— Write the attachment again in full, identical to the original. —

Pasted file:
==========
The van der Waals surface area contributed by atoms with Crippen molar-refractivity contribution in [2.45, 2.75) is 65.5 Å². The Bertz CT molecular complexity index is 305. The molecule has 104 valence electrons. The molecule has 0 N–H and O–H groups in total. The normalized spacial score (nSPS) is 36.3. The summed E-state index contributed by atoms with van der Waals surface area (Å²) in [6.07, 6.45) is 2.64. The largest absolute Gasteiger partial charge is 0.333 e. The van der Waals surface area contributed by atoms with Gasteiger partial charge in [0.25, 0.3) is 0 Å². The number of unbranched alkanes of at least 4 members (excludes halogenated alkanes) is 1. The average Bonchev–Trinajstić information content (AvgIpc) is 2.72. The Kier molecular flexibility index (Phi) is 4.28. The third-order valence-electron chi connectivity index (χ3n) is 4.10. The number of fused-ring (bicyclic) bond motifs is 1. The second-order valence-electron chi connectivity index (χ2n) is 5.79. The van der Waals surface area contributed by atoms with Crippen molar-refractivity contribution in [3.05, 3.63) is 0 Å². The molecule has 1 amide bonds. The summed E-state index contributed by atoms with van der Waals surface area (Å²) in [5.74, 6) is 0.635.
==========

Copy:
The van der Waals surface area contributed by atoms with Crippen molar-refractivity contribution in [2.45, 2.75) is 65.5 Å². The Bertz CT molecular complexity index is 305. The molecule has 104 valence electrons. The molecule has 0 N–H and O–H groups in total. The normalized spacial score (nSPS) is 36.3. The summed E-state index contributed by atoms with van der Waals surface area (Å²) in [6.07, 6.45) is 2.64. The largest absolute Gasteiger partial charge is 0.333 e. The van der Waals surface area contributed by atoms with Gasteiger partial charge in [0.25, 0.3) is 0 Å². The number of unbranched alkanes of at least 4 members (excludes halogenated alkanes) is 1. The average Bonchev–Trinajstić information content (AvgIpc) is 2.72. The Kier molecular flexibility index (Phi) is 4.28. The third-order valence-electron chi connectivity index (χ3n) is 4.10. The number of fused-ring (bicyclic) bond motifs is 1. The second-order valence-electron chi connectivity index (χ2n) is 5.79. The van der Waals surface area contributed by atoms with Crippen molar-refractivity contribution in [3.05, 3.63) is 0 Å². The molecule has 1 amide bonds. The summed E-state index contributed by atoms with van der Waals surface area (Å²) in [5.74, 6) is 0.635.